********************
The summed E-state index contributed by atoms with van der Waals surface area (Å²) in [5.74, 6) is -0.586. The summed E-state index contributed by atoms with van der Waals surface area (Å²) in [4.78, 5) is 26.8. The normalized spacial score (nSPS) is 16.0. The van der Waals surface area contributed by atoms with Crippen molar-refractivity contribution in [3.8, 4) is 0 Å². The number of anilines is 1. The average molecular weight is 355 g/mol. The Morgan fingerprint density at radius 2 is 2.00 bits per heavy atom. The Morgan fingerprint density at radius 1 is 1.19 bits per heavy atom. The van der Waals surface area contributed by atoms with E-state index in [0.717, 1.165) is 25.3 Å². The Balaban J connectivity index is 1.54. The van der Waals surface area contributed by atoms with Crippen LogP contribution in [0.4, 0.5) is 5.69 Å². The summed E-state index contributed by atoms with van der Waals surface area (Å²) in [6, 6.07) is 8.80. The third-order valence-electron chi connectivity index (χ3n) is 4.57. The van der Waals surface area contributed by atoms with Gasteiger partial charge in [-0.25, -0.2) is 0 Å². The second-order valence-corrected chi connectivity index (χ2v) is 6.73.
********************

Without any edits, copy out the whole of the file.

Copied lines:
The summed E-state index contributed by atoms with van der Waals surface area (Å²) in [5.74, 6) is -0.586. The summed E-state index contributed by atoms with van der Waals surface area (Å²) in [4.78, 5) is 26.8. The normalized spacial score (nSPS) is 16.0. The van der Waals surface area contributed by atoms with Crippen molar-refractivity contribution in [3.8, 4) is 0 Å². The number of anilines is 1. The average molecular weight is 355 g/mol. The Morgan fingerprint density at radius 2 is 2.00 bits per heavy atom. The Morgan fingerprint density at radius 1 is 1.19 bits per heavy atom. The van der Waals surface area contributed by atoms with E-state index in [0.717, 1.165) is 25.3 Å². The Balaban J connectivity index is 1.54. The van der Waals surface area contributed by atoms with Crippen LogP contribution in [0.4, 0.5) is 5.69 Å². The summed E-state index contributed by atoms with van der Waals surface area (Å²) in [6, 6.07) is 8.80. The third-order valence-electron chi connectivity index (χ3n) is 4.57. The van der Waals surface area contributed by atoms with Gasteiger partial charge in [-0.25, -0.2) is 0 Å². The second-order valence-corrected chi connectivity index (χ2v) is 6.73.